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Xanax Patient Tips

How it works

Xanax is a brand of alprazolam. Alprazolam is a benzodiazepine (a type of medicine used to calm and sedate) and used for the treatment of anxiety and associated disorders.

Upsides

  • Effective at inducing a state of calmness and relieving anxiety.
  • When used to help sleep at night, short-acting version is less likely to cause daytime sedation.
  • Available in a variety of dosage forms (short-acting tablets, long-acting tablets, oral solution, orally-dissolving tablets) and in less expensive generic forms.

Downsides

If you are between the ages of 18 and 60, take no other medication or have no other medical conditions, side effects you are more likely to experience include:

  • Drowsiness and unsteadiness upon standing, increasing the risk of falls.
  • May impair reaction skills and affect a person's ability to drive or operate machinery. Avoid alcohol.
  • Blood pressure lowering, heart palpitations, constipation, nausea, dry mouth, headache and a decrease in libido.
  • Emotional and physical dependence.
  • Withdrawal symptoms (including convulsions, tremor, cramps, vomiting, sweating, or insomnia) may occur with abrupt discontinuation; taper off slowly under a doctor's supervision.
  • Smokers may have less of a response.

Notes: In general, seniors or children, people with certain medical conditions (such as liver or kidney problems, heart disease, diabetes, seizures) or people who take other medications are more at risk of developing a wider range of side effects. For a complete list of all side effects, click here.

Bottom Line

Xanax effectively relieves anxiety; however, it is addictive and withdrawal symptoms can be severe.

Tips

  • Avoid operating machinery, driving, or performing tasks that require mental alertness while taking Xanax.
  • Avoid alcohol while taking this medicine.
  • Lowest effective dose should be used.
  • Extended-release tablets should be taken in the morning, swallowed whole, and not crushed or chewed.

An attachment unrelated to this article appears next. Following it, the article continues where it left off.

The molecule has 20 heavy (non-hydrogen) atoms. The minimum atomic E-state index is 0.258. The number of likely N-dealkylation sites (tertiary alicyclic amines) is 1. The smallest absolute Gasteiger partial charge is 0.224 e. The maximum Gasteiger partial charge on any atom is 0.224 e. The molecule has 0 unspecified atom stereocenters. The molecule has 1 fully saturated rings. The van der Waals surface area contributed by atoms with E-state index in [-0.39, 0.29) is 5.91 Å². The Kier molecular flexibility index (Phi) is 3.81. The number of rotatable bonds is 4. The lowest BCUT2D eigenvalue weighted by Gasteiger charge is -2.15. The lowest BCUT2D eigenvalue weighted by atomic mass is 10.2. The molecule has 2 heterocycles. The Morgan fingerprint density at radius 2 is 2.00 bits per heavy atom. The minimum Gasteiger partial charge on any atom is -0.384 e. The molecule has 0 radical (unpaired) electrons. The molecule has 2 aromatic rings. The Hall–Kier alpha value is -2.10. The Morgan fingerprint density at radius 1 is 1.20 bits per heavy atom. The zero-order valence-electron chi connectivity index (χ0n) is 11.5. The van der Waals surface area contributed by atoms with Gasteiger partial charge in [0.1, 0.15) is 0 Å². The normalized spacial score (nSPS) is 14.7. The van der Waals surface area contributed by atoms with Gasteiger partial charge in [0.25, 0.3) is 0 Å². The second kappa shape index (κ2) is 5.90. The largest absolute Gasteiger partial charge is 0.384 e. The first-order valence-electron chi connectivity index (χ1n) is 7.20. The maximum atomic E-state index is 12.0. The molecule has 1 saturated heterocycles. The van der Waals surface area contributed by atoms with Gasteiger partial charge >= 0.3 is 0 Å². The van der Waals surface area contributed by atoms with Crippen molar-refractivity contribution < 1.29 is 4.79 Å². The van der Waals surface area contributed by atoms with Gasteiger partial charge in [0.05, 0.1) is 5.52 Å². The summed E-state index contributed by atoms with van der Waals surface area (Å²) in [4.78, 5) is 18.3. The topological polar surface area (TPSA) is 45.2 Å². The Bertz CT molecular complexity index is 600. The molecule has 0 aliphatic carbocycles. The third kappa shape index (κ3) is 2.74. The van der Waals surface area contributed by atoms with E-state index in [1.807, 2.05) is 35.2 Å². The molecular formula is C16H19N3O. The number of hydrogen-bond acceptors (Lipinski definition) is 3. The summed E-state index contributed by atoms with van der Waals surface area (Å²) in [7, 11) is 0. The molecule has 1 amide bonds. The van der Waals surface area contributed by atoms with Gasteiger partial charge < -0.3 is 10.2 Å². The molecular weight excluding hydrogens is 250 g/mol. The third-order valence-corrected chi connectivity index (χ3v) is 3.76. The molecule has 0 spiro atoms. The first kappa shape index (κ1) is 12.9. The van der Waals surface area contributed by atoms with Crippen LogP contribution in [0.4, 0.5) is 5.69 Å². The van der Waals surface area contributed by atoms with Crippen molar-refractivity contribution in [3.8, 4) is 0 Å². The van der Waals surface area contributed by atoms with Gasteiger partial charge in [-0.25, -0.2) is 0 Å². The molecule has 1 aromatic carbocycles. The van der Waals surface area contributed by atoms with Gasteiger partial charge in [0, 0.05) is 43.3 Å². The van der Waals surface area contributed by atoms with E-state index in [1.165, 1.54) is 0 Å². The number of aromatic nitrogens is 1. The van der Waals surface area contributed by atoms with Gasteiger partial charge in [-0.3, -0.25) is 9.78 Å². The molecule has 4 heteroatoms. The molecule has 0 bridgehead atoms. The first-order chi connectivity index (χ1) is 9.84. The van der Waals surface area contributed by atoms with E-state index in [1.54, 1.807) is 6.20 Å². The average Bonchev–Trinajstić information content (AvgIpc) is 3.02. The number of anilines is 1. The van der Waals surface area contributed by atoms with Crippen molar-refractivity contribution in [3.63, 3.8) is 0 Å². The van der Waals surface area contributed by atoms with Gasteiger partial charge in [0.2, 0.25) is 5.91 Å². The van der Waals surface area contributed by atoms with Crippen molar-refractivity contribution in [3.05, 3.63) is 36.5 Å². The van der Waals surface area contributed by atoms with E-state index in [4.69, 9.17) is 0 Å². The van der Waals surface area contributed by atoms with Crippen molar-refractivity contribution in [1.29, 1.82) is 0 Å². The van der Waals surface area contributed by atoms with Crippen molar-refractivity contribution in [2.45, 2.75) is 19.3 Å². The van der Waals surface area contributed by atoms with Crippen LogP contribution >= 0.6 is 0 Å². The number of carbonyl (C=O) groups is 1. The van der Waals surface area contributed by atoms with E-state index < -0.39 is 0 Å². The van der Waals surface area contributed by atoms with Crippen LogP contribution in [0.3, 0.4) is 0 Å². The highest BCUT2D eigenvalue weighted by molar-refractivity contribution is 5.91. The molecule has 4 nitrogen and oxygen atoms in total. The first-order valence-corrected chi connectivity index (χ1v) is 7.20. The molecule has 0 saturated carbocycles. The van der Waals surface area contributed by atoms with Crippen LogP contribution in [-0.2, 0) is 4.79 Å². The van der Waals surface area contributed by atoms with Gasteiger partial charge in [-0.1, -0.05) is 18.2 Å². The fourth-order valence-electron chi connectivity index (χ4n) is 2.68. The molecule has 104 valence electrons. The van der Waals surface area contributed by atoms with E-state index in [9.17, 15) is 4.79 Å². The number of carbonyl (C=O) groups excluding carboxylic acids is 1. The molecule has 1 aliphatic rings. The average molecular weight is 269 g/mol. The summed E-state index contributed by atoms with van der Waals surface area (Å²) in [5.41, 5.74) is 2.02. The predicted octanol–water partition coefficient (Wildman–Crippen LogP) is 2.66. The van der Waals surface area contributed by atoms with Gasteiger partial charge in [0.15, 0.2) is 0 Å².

• Mix the oral solution with liquids or semisolid food (for example water, applesauce, puddings), using only the calibrated dropper provided.
  • Use dry hands to place orally-disintegrating tablets on the tongue and allow to dissolve slowly.
  • Withdrawal symptoms (blurred vision, insomnia, sweating, rarely seizures) may occur if long-term Xanax is stopped abruptly; discontinue slowly on a doctor's advice.
  • Not for use if you have acute narrow angle glaucoma.
  • Do not take with itraconazole (Sporanox) or ketoconazole (Nizoral).
  • Keep out of reach of children and pets.

Response and Effectiveness

  • Peak concentrations occur 1-2 hours following administration of immediate-release and orally disintegrating tablets, and up to 12 hours with extended-release forms. Duration of effect varies between individuals and formulations (anywhere from 6 to 27 hours).

References

Xanax [package insert]. Revised 03/2015. Pharmacia and Upjohn Company https://www.drugs.com/pro/xanax.html Accessed 02/2016

  • Remember, keep this and all other medicines out of the reach of children, never share your medicines with others, and use Xanax only for the indication prescribed.

  • Disclaimer: Every effort has been made to ensure that this information is accurate, up-to-date, and complete, but no guarantee is made to that effect. Drug information contained herein may be time sensitive. This drug information does not endorse drugs, diagnose patients or recommend therapy. It is an informational resource designed as a supplement to, and not a substitute for, the expertise, skill, knowledge and judgment of healthcare practitioners. The absence of a warning for a given drug or drug combination in no way should be construed to indicate that the drug or drug combination is safe, effective or appropriate for any given patient. Drugs.com does not assume any responsibility for any aspect of healthcare administered with the aid of this information. The information contained herein is not intended to cover all possible uses, directions, precautions, warnings, drug interactions, allergic reactions, or adverse effects. If you have questions about the drugs you are taking, check with your doctor, nurse or pharmacist.

Copyright 1996-2017 Drugs.com. Revision Date: 2016-02-26 00:00:00

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